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This article is within the scope of WikiProject Bible, a collaborative effort to improve the coverage of the Bible on Wikipedia. If you would like to participate, please visit the project page, where you can join the discussion and see a list of open tasks.
I wonder if the idea of a boy being Bar Mitzvah predated its period of first record (in the Talmudic era), in some form or other. The Oral Law consisted of oral customs handed down from one generation to the next, and the consideration of a person as being a "Bar Mitzvah" may have merely been set in print in the Talmudic era after numerous generations of Jewish boys had grown up with intensive scriptural education around the younger teenage years. I suspect that the term "Bar Mitzvah" may have started as a neologism for an older status of age for a Jewish child. Of course, all this is speculation; thus it is on the talk page and not in the article. — Rickyrab | Talk 21:00, 27 February 2007 (UTC)
Thus, it would not have been unusual for people to go about teaching older children and young adults (like Jesus) Torah, and the more intelligent children (again, like Jesus) might've been interested in learning and talking with experts (such as rabbis and whatever served as the equivalent of a rabbi among the Sadduccees). As for Jesus being found in the Temple, that must've taken some time and effort. The Temple area and associated plaza was and is a big place, and it was at its grandest in the Herodian era, when Jesus was alive (and shortly after). — Rickyrab | Talk 21:07, 27 February 2007 (UTC)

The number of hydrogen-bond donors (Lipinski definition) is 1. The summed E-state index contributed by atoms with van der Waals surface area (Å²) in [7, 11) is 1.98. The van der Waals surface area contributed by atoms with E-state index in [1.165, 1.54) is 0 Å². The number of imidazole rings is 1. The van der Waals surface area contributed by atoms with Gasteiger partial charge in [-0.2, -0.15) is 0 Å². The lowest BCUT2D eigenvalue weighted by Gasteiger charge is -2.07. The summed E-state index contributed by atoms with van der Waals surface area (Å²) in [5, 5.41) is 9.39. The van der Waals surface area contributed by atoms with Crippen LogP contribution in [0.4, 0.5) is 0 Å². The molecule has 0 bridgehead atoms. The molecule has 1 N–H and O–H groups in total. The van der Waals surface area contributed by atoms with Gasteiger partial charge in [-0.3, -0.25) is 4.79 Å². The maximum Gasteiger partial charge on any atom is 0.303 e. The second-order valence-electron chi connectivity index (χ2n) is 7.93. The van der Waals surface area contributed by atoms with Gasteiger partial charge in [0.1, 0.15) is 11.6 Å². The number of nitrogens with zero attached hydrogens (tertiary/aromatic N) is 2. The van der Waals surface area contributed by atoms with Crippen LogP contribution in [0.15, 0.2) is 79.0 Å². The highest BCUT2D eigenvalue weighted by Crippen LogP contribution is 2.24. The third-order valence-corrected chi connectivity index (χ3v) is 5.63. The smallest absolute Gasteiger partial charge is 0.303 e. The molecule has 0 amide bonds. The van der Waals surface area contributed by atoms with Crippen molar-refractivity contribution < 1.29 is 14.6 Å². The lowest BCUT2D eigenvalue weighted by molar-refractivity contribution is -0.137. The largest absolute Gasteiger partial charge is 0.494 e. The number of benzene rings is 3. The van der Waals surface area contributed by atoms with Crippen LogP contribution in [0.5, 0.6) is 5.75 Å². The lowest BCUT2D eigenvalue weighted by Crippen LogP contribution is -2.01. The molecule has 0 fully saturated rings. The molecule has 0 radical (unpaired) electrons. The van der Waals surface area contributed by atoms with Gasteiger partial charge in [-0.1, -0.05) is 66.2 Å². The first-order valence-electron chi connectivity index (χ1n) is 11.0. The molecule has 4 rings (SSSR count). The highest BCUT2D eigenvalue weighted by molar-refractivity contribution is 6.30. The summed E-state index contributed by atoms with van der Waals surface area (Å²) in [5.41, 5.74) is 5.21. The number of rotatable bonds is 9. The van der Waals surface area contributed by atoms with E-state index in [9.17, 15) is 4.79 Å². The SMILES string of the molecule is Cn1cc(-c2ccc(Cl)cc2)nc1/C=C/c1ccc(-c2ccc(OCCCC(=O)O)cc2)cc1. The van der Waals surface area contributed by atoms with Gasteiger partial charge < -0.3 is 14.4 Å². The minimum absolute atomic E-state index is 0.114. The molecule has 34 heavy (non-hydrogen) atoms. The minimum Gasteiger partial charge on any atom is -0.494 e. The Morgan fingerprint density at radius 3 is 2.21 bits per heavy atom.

I suggest a different title: Jesus among the Doctors
At least in art, the subject appears to be most frequently labeled Jesus among the Doctors or something of the sort, Finding in the Temple seems a vague title. The thrust of the event was not merely that Jesus gravitated to the temple but that he held his own among the notables there. Again the visual focus of the title need not be the title for the written story, but does this title pick a focus?Rococo1700 (talk) 23:58, 20 February 2016 (UTC)
’‘Among the Teachers’’, Vasiliiy Polenov, 1896.
’‘Boy Jesus in the Temple’’, John Linnell, 1843. Tate Gallery.
’‘Boy Jesus in the Temple’’, Julius Schnorr von Carolsfeld, 1851-60.
Yes, leave as is. In my experience, Christ/Jesus among the Doctors is only used for the subject in art, while Finding in the Temple is more usual in general religious contexts, as the ghits suggest. There are redirects, and might be more, and the article covers both aspects, though at present the art side is longer. Johnbod (talk) 03:44, 21 February 2016 (UTC)